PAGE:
Many of the other lyrics found on Indestructible deal with harsher subject matter such as suicide (Inside the Fire), mental illness (Perfect Insanity) and domestic abuse (Façade) but if your band operates under the moniker Disturbed you probably feel somewhat obligated to live up to your name.
Unlike the infamous shock monologue heard on Down with the Sickness from their debut album, Façade is far more mature in dealing with the subject matter of domestic abuse, which describes the situation of a female victim with David Draiman questioning “for how long will you try?/how long until you walk away?/your facade can’t disguise/the fact that you’re in misery” before the situation is escalated to her retaliation with lines like “homicide flashes through her mind again/no more pain, take control/if he raises his hand again/she’ll find her freedom in killing him/the world will see that she’s had enough” which points to her taking her partners life and the situation subsequently unfolding through the media.
Perfect Insanity and Divide were both originally written before the release of their debut, The Sickness, in 2000 but they didn’t make it onto the album and it’s not hard to see why since they didn’t adhere to the strict nu metal sound that Disturbed moved onto at that stage in their career. The groove metal foundation of these songs translates into their current hard rock/traditional heavy metal sound exceptionally well because they both offer a lot of aggression that is rounded off with their emphasis on melody to bring the best of both worlds together.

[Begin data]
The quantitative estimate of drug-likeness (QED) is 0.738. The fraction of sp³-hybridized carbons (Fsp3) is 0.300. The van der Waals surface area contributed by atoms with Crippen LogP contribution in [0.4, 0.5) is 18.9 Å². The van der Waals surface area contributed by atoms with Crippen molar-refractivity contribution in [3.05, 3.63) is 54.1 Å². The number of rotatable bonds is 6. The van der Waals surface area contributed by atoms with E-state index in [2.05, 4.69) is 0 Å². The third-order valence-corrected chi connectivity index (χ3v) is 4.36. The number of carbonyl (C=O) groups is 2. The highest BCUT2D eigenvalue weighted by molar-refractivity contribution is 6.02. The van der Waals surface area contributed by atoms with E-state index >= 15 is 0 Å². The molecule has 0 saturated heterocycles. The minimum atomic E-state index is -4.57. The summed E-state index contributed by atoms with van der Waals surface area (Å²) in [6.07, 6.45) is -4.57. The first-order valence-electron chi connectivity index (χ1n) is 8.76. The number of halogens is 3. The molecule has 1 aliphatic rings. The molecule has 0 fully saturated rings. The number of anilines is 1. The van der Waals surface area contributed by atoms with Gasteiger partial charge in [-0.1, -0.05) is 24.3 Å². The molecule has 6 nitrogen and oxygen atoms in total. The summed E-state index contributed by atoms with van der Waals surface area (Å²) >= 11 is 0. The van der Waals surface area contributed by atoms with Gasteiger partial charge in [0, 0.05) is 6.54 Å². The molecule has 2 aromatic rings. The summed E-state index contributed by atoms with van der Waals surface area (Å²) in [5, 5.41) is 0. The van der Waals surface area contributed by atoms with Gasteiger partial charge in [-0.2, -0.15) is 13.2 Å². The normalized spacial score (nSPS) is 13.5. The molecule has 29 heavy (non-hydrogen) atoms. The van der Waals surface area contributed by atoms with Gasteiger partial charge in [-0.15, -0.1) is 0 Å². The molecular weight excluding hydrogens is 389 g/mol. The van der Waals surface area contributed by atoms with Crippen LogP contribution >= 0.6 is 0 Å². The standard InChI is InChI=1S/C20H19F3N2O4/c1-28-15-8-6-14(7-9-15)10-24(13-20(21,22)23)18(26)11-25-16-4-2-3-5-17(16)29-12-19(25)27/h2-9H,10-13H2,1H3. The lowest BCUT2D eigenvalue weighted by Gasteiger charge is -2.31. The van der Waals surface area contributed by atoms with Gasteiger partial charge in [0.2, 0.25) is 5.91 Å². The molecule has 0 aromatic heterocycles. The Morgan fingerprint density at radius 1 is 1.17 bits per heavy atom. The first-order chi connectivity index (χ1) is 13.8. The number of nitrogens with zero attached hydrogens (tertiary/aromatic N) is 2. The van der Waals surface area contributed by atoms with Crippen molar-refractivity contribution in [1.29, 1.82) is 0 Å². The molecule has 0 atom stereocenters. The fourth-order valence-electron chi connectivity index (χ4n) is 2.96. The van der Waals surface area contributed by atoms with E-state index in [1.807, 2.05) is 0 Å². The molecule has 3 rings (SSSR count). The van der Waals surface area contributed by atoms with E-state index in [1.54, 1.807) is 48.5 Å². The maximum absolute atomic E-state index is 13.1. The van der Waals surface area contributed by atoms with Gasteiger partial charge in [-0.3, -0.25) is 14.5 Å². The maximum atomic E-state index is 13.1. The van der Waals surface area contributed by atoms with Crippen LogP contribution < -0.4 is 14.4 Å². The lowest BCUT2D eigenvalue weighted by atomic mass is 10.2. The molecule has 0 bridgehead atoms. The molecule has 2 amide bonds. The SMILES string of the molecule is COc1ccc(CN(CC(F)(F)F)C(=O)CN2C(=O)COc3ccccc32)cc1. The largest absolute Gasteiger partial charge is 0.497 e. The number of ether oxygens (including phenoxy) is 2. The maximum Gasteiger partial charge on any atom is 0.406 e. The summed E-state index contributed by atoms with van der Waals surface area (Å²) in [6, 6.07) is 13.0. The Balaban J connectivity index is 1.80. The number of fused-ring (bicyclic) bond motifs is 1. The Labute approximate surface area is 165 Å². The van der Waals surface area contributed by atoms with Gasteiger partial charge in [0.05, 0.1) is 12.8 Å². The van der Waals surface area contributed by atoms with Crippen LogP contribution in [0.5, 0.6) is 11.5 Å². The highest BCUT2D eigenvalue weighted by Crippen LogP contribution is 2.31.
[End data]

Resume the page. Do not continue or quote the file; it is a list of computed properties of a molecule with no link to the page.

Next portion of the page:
Other moments on the album such as the bridge to Enough ramp up the aggression not only in terms of instruments but also in terms of David Draiman’s vocal delivery, which is done with a deeper snarling voice that is outright ferocious. His manic laughter on Inside the Fire is another highlight in its own right while the keyboards/programmed parts heard on some songs are tastefully integrated to enhance the atmosphere.
To some listeners Indestructible could start to wear thin after a few listens because Disturbed haven’t really pushed their sound out of the box on this album but their ability to fuse hard driving guitar anthems with an unrivalled sense of melody will undoubtedly allow them to embed themselves in your ears after any amount of time spent listening to them.
David Draiman: Vocals Dan Donegan: Guitar, electronics Mike Wengren: Drums, backing vocals John Moyer: Bass guitar